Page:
IBM and the University of Pittsburgh Medical Center (UPMC) have announced a new eight-year, $402 million agreement aimed at tackling some of the large issues facing the healthcare system today such as quality control and cost. The partnership will focus on building on-demand technologies in a marketable model that would increase the healthcare industry's ability to deal with these challenges, according to a release.
The initial joint investment will be $50 million for both parties, with the potential of $200 by the end of the agreement.
UPMC's current electronic health record strategy uses existing technology to facilitate the spread of data across their network, and it is this network that will be the base for the new medical technologies that IBM and UPMC plan to develop over the span of the project. Key areas of focus will be electronic patient records, biosecurity and information-based medicine, IBM said.
Projected operational savings for UPMC once these initiatives are put in place are between 15 and 20 percent per year while capacity is expected to go up. Other expected efficiencies are the reduction of operating systems from nine to three, dropping from 786 servers to 305, decreasing storage arrays from 40 to 2, and an overall shrinking of equipment by two-thirds, IBM said.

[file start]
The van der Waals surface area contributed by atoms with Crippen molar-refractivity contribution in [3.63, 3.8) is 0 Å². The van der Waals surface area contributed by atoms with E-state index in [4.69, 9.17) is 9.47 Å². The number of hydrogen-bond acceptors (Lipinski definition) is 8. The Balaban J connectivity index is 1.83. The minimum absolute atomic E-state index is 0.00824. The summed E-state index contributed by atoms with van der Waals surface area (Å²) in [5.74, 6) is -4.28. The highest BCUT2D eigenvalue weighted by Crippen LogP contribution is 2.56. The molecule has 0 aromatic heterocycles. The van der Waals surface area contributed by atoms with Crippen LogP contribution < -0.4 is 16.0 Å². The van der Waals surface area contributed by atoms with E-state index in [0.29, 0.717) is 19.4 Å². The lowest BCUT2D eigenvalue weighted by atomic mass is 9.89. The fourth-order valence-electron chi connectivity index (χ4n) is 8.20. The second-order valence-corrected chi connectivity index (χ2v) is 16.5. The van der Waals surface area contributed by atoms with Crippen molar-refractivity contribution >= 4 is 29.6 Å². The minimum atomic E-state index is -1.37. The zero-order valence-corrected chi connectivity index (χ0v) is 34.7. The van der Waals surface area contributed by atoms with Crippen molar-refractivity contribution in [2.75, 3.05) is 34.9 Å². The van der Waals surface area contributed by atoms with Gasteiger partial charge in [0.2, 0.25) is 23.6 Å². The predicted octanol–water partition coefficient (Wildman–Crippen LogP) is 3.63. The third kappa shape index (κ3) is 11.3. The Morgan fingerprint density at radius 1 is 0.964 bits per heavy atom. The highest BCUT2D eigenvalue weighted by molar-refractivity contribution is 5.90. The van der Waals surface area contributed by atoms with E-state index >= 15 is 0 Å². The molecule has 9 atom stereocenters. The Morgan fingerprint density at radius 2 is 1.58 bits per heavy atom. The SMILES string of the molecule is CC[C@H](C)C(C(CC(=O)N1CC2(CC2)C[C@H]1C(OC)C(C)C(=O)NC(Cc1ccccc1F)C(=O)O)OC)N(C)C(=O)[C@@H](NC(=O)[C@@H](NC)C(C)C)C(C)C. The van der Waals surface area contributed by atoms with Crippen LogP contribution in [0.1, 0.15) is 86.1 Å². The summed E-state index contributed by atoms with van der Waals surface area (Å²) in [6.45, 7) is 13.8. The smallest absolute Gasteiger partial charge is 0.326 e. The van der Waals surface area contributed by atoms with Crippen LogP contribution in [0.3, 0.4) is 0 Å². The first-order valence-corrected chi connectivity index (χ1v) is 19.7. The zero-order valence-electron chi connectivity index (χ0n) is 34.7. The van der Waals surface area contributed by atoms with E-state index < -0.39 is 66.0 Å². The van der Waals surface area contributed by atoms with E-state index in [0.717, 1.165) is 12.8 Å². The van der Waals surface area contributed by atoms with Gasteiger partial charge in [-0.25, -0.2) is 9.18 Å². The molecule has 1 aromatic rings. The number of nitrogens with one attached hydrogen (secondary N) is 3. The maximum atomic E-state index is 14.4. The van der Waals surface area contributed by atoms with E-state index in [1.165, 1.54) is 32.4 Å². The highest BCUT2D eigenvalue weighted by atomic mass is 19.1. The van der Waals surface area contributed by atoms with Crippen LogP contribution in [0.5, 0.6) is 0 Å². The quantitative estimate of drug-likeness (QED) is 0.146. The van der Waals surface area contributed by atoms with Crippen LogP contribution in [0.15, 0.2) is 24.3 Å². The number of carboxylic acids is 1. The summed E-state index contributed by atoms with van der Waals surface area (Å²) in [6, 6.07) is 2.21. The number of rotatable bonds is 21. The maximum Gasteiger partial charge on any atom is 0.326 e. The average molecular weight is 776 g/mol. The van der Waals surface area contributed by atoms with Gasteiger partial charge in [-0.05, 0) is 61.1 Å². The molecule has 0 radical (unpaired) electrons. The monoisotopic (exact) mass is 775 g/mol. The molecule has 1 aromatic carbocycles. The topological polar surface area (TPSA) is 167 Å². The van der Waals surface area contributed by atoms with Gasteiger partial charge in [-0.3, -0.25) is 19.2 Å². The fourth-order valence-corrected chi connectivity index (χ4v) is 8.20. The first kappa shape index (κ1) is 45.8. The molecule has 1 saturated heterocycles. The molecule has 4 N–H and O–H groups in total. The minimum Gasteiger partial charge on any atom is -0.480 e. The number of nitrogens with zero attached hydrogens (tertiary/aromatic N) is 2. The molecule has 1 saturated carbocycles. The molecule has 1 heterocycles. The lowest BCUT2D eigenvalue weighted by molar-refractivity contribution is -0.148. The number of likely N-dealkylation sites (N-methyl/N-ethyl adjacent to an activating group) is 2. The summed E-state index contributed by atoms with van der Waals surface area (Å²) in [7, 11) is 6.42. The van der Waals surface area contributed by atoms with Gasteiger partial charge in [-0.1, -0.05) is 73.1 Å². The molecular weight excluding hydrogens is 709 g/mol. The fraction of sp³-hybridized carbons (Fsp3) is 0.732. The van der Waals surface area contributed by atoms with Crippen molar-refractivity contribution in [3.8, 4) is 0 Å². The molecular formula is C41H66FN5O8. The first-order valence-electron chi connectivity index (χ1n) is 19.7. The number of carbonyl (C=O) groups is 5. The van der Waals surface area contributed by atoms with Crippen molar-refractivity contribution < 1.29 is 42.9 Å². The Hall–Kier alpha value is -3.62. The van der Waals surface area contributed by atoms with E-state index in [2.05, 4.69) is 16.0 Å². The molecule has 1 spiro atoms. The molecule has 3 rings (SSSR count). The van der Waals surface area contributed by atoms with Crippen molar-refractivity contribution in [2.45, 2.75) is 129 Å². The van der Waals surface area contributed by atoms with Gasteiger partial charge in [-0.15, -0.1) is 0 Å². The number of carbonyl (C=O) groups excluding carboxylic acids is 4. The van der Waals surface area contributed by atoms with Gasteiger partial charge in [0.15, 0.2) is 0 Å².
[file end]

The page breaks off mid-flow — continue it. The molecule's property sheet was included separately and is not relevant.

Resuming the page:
IBM and UPMC expect to work collaboratively to commercialize products in the following areas:
- Biosecurity Information - to assist healthcare organizations in dealing with large-scale epidemics or bioterrorist attacks.
- Intelligent Hospital Project - new technologies working together with the electronic health record for more efficient care.
- Cancer Institute Information-Based Project - A UPMC project with the National Cancer Institutes caBIG (cancer bioinformatics grid), for which IBM will contribute hardware and technology.
- Safe and Lean Hospital Project - Using its quantitative tools, IBM will evaluate operational areas such as emergency rooms (ER), operating rooms (OR) and ambulatory care to increase safety and improve efficiency.